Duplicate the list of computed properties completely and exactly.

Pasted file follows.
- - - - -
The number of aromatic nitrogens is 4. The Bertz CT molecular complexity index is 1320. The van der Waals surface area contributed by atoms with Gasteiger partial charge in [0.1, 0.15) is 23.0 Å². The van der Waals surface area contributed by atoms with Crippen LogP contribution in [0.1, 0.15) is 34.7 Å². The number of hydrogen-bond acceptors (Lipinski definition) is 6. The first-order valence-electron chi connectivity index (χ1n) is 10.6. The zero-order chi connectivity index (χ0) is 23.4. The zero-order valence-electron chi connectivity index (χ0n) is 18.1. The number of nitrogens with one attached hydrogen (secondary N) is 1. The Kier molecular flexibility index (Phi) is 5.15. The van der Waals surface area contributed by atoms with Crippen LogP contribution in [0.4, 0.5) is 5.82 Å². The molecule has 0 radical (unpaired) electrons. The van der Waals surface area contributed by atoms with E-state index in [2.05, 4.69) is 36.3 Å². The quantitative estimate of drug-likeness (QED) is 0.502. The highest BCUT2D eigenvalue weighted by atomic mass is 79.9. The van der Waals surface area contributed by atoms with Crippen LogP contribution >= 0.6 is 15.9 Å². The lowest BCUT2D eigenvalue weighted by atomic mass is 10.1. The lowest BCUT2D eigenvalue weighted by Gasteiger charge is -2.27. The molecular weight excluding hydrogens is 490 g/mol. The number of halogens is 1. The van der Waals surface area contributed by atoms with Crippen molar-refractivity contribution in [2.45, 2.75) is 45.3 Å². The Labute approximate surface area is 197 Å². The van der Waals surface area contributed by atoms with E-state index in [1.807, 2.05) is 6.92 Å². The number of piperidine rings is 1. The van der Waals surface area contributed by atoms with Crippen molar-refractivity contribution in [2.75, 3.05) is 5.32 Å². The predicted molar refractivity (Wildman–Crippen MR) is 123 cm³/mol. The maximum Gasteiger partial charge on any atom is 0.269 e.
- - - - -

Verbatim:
The number of aromatic nitrogens is 4. The Bertz CT molecular complexity index is 1320. The van der Waals surface area contributed by atoms with Gasteiger partial charge in [0.1, 0.15) is 23.0 Å². The van der Waals surface area contributed by atoms with Crippen LogP contribution in [0.1, 0.15) is 34.7 Å². The number of hydrogen-bond acceptors (Lipinski definition) is 6. The first-order valence-electron chi connectivity index (χ1n) is 10.6. The zero-order chi connectivity index (χ0) is 23.4. The zero-order valence-electron chi connectivity index (χ0n) is 18.1. The number of nitrogens with one attached hydrogen (secondary N) is 1. The Kier molecular flexibility index (Phi) is 5.15. The van der Waals surface area contributed by atoms with Crippen LogP contribution in [0.4, 0.5) is 5.82 Å². The molecule has 0 radical (unpaired) electrons. The van der Waals surface area contributed by atoms with E-state index in [2.05, 4.69) is 36.3 Å². The quantitative estimate of drug-likeness (QED) is 0.502. The highest BCUT2D eigenvalue weighted by atomic mass is 79.9. The van der Waals surface area contributed by atoms with Crippen LogP contribution >= 0.6 is 15.9 Å². The lowest BCUT2D eigenvalue weighted by atomic mass is 10.1. The lowest BCUT2D eigenvalue weighted by Gasteiger charge is -2.27. The molecular weight excluding hydrogens is 490 g/mol. The number of halogens is 1. The van der Waals surface area contributed by atoms with Crippen molar-refractivity contribution in [2.45, 2.75) is 45.3 Å². The Labute approximate surface area is 197 Å². The van der Waals surface area contributed by atoms with E-state index in [1.807, 2.05) is 6.92 Å². The number of piperidine rings is 1. The van der Waals surface area contributed by atoms with Crippen molar-refractivity contribution in [2.75, 3.05) is 5.32 Å². The predicted molar refractivity (Wildman–Crippen MR) is 123 cm³/mol. The maximum Gasteiger partial charge on any atom is 0.269 e.